Philippe Starck designs "phantasmagoric" hotel topped with a house for Metz
Philippe Starck has revealed plans to build a 14-storey hotel in the French city of Metz, with an 18th-century-style house on the roof.
The French designer was commissioned to design the "habitable, surreal and poetic work of art" by the Hilton Group, to operate under the Curio Collection brand.
In an arrangement that Starck describes as phantasmagoric, a traditional regional home will be placed on top of a monolithic and monochromatic hotel tower containing 119 rooms and suites.
"This project is an out-of-scale phantasmagoric architecture. It's a game about uprooted roots, a symbolic construction of Lorraine", said Starck.
The house, which will contain a "poetic restaurant and lounge bar", will be surrounded by a rooftop terrace and garden.
Designed to resonate with the nearby Centre Pompidou Metz, designed by Shigeru Ban and Jean de Gastines, the hotel will be located in Metz's recently developed Quartier de l'Amphitheatre.
"Metz is going through a revival," said Dominique Gros, mayor of Metz. "The opening of the Centre Pompidou Metz and the wider Quartier de l'Amphitheatre redevelopment is attracting investment and drawing household names such as Philippe Starck and Curio Collection by Hilton."
"It's great to see projects of this caliber come to Metz and there are exciting times ahead for the city," he added.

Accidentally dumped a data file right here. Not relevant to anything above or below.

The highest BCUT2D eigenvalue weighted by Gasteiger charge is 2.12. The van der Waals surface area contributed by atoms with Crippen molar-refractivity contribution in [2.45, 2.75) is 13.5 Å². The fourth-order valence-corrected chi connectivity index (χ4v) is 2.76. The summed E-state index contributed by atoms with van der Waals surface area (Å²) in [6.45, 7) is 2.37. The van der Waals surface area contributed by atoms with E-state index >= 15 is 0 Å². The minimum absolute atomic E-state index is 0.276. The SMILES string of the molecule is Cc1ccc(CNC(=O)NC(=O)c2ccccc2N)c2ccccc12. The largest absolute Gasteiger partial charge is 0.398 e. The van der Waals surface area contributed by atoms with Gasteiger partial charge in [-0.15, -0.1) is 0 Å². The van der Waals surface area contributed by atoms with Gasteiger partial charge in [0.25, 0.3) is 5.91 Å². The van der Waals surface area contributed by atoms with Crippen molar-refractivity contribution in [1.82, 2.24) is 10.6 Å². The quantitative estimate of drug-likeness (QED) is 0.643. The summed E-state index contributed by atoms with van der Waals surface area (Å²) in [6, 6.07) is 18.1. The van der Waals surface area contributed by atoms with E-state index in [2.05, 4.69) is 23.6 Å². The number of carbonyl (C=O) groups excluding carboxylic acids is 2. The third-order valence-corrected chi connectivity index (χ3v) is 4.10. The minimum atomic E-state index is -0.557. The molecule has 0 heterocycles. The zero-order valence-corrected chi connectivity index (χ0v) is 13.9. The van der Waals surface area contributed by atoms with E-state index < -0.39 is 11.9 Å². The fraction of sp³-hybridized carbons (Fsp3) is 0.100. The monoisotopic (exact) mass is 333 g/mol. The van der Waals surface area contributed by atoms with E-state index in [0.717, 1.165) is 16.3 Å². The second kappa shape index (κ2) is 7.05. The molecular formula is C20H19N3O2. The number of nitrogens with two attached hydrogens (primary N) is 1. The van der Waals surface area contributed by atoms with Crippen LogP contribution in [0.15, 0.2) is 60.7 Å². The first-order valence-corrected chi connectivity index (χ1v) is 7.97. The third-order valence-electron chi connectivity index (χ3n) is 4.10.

Patrick Fitzgibbon, senior vice president, development EMEA at Hilton added: "Maison Heler Metz is a unique property, the design of which perfectly captures the spirit of our hand-picked Curio Collection."
"This will be Metz's first upper upscale hotel in a number of years, and an impressive addition to our portfolio in France, which continues to be the most visited country in the world."
Starck, who ranked at 64th on Dezeen Hot List 2017, is known for his imaginative approach to architecture and design. Recent projects include the interiors of a plant-covered hotel in São Paulo, a power dock for Bentley's first hybrid car and the medals for the 2024 Olympics in Paris.
But he won't be the first designer to top a tower block with a house – the same approach was employed by British studio FAT, with its Community In A Cube project in Middlesborough.